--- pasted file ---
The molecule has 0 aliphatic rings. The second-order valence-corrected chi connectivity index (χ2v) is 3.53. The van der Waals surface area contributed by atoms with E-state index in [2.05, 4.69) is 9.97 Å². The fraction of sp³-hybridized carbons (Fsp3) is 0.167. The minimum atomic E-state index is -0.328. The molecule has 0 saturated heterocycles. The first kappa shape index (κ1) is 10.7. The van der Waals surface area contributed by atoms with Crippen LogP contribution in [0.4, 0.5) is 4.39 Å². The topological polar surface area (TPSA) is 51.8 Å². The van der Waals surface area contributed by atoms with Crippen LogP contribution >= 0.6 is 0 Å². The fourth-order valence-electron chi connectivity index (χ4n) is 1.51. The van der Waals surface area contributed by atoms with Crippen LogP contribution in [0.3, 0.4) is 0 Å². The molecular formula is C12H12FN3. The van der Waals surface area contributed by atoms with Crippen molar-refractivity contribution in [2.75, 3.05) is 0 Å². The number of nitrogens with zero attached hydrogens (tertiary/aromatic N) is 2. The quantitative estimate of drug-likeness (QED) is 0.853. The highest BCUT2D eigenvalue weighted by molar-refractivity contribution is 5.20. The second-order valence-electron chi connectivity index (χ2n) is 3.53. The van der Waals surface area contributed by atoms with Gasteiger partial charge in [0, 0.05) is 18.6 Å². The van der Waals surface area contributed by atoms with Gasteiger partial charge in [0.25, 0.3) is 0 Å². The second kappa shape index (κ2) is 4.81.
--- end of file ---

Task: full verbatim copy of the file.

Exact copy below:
The molecule has 0 aliphatic rings. The second-order valence-corrected chi connectivity index (χ2v) is 3.53. The van der Waals surface area contributed by atoms with E-state index in [2.05, 4.69) is 9.97 Å². The fraction of sp³-hybridized carbons (Fsp3) is 0.167. The minimum atomic E-state index is -0.328. The molecule has 0 saturated heterocycles. The first kappa shape index (κ1) is 10.7. The van der Waals surface area contributed by atoms with Crippen LogP contribution in [0.4, 0.5) is 4.39 Å². The topological polar surface area (TPSA) is 51.8 Å². The van der Waals surface area contributed by atoms with Crippen LogP contribution >= 0.6 is 0 Å². The fourth-order valence-electron chi connectivity index (χ4n) is 1.51. The van der Waals surface area contributed by atoms with Crippen LogP contribution in [0.3, 0.4) is 0 Å². The molecular formula is C12H12FN3. The van der Waals surface area contributed by atoms with Crippen molar-refractivity contribution in [2.75, 3.05) is 0 Å². The number of nitrogens with zero attached hydrogens (tertiary/aromatic N) is 2. The quantitative estimate of drug-likeness (QED) is 0.853. The highest BCUT2D eigenvalue weighted by molar-refractivity contribution is 5.20. The second-order valence-electron chi connectivity index (χ2n) is 3.53. The van der Waals surface area contributed by atoms with Gasteiger partial charge in [0, 0.05) is 18.6 Å². The van der Waals surface area contributed by atoms with Gasteiger partial charge in [0.25, 0.3) is 0 Å². The second kappa shape index (κ2) is 4.81.